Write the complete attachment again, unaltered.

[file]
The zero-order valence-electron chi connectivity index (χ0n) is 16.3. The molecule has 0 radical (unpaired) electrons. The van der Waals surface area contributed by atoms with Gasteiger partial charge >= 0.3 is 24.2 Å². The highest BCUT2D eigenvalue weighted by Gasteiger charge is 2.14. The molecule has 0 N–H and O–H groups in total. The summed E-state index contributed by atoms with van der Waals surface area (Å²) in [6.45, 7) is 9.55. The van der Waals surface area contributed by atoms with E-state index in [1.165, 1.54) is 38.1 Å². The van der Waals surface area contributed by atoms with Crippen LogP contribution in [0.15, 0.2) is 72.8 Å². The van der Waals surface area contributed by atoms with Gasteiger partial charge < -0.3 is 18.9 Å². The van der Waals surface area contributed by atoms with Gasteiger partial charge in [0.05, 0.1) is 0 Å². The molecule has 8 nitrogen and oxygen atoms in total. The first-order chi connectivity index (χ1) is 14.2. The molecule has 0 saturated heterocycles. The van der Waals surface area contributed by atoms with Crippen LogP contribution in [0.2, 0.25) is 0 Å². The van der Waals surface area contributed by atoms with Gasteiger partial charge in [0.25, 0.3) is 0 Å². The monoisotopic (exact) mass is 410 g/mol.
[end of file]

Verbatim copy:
The zero-order valence-electron chi connectivity index (χ0n) is 16.3. The molecule has 0 radical (unpaired) electrons. The van der Waals surface area contributed by atoms with Gasteiger partial charge >= 0.3 is 24.2 Å². The highest BCUT2D eigenvalue weighted by Gasteiger charge is 2.14. The molecule has 0 N–H and O–H groups in total. The summed E-state index contributed by atoms with van der Waals surface area (Å²) in [6.45, 7) is 9.55. The van der Waals surface area contributed by atoms with E-state index in [1.165, 1.54) is 38.1 Å². The van der Waals surface area contributed by atoms with Crippen LogP contribution in [0.15, 0.2) is 72.8 Å². The van der Waals surface area contributed by atoms with Gasteiger partial charge < -0.3 is 18.9 Å². The van der Waals surface area contributed by atoms with Gasteiger partial charge in [0.05, 0.1) is 0 Å². The molecule has 8 nitrogen and oxygen atoms in total. The first-order chi connectivity index (χ1) is 14.2. The molecule has 0 saturated heterocycles. The van der Waals surface area contributed by atoms with Crippen LogP contribution in [0.2, 0.25) is 0 Å². The van der Waals surface area contributed by atoms with Gasteiger partial charge in [0.25, 0.3) is 0 Å². The monoisotopic (exact) mass is 410 g/mol.